Get to Know Laura F. Snider, DNP

Board Director
INhouse Primary Care

Laura Snider, DNP, is the CEO and founder of INhouse Primary Care, a home-based primary-care private practice covering central Indiana. She founded her practice in 2007 after having worked as a family nurse practitioner (FNP) in a traditional practice. Snider leads a team of NPs and support staff and continues to have her own patient census. In 2018, she was elected to the board of AAHCM and also has been a board member of the Central Indiana Council of Aging Medical Advisory Council since 2016. Since 2019, Snider has been working with CMS as a QPP Clinician Champion.

Snider was born in Kansas City, KS, and grew up outside of Indianapolis, IN. She received her nursing degree from University of Indianapolis in 1985, obtained her FNP degree from Indiana University in 1997, and became a doctor of nursing practice in 2010 after graduating from Rush University in Chicago, IL. Laura has been adjunct faculty in the FNP program at Indiana University for 17 years. She is married and has two daughters and two grandsons.

What attracted you to the field of home care medicine?

I had been working in family practice as an NP and teaching in the graduate program at IU when I was introduced to a house call practice in Louisville during a site visit with one of my students. At the same time, my father was dying from lung cancer. In the couple months prior to his death, he had issues that we couldn’t get addressed because he couldn’t leave home. At his last hospitalization, he was moved into hospice and released to home, actually passing away at home the next day, just prior to the hospice admission. I was pretty frustrated with the lack of care and couldn’t imagine how things would have gone if I wasn’t available to him.

Shortly after this, with ten years in a traditional practice, I began looking for another option/challenge and considered opening my own practice. But as an NP, I needed it to be a unique option, different from a physician-based practice. Starting a house call practice just followed naturally. In 2007, I opened INhouse Primary Care in central Indiana. At the time, there were few practices doing house calls and no NP-owned practices doing house calls.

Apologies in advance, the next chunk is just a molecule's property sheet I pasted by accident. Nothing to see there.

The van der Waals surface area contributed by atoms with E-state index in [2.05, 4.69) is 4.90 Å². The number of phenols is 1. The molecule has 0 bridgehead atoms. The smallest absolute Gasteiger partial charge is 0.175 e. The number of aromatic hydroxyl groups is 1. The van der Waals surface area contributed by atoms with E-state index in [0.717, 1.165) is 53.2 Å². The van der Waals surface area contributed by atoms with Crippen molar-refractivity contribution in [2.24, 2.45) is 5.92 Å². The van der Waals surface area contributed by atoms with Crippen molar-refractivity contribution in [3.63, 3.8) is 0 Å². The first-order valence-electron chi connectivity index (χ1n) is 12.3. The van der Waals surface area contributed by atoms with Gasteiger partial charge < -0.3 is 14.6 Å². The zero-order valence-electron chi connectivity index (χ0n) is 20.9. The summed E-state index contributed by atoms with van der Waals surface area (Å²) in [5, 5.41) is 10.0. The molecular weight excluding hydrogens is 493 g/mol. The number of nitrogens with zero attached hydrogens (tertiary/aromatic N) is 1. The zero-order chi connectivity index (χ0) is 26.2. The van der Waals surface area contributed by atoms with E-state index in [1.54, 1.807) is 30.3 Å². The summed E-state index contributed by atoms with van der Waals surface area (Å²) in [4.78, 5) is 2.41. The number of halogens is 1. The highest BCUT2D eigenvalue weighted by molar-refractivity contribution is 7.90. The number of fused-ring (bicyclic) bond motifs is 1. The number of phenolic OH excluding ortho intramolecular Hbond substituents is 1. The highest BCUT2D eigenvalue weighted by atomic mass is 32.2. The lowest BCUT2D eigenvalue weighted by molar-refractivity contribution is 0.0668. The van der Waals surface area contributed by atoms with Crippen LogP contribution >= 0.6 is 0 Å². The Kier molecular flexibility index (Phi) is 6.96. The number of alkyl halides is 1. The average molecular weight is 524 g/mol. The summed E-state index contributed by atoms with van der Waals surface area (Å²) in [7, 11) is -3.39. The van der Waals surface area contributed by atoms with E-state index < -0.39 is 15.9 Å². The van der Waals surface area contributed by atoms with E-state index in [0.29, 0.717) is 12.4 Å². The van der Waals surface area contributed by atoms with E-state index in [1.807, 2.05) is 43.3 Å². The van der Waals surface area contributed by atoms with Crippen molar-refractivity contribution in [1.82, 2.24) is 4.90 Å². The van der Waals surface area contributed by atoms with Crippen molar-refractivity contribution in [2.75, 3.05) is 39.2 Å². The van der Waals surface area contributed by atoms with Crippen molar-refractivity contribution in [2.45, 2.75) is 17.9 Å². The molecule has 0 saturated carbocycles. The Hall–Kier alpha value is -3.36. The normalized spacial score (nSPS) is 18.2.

How has working in this field impacted your practice? What keeps you in the field?

Providing primary care to patients in their home is one of the most rewarding and challenging things I have ever done. Opening a business along with practicing in a new environment and as an NP was a bit more intense than I expected, with unexpected barriers. But, with every visit to a patient that cried when they were told we would fight to keep them home, every caregiver that thanked us, and with every challenge and barrier overcome, it made the fight so worthwhile.

Why AAHCM? What drives your involvement?

Opening a practice forced me to complete a business plan – looking for resources and barriers as part of that led me to AAHCM. The Academy was an invaluable resource in every aspect of opening the business of a house call practice, invaluable mentorship and support, providing standards of care to strive for and practical answers to issues of providing care in the home.

We are now in our eleventh year with a steadily growing practice and I would like to support and assist the academy, especially with issues related to APRNs, and mentor any provider starting in home based primary care.

How did you start? What advice can you offer to a person considering volunteering with AAHCM?

After finding the AAHCM website and ordering the “Field Guide to Developing Successful Practices and Programs”, I literally picked up the phone and called the offices when I had any question or issue. I also attended the annual meetings. Operating as a sole provider in a house call practice can be isolating, but it was so informative and energizing to be with a group that completely gets what we do every day and are facing the same issues.

My advice would be to go to the annual meeting to see all the work the academy has done and is doing to continue to advance home care medicine and volunteer to help with the group that is dealing with the issues most affecting your practice.

To learn more about getting involved with the AAHCM, please email us at [email protected].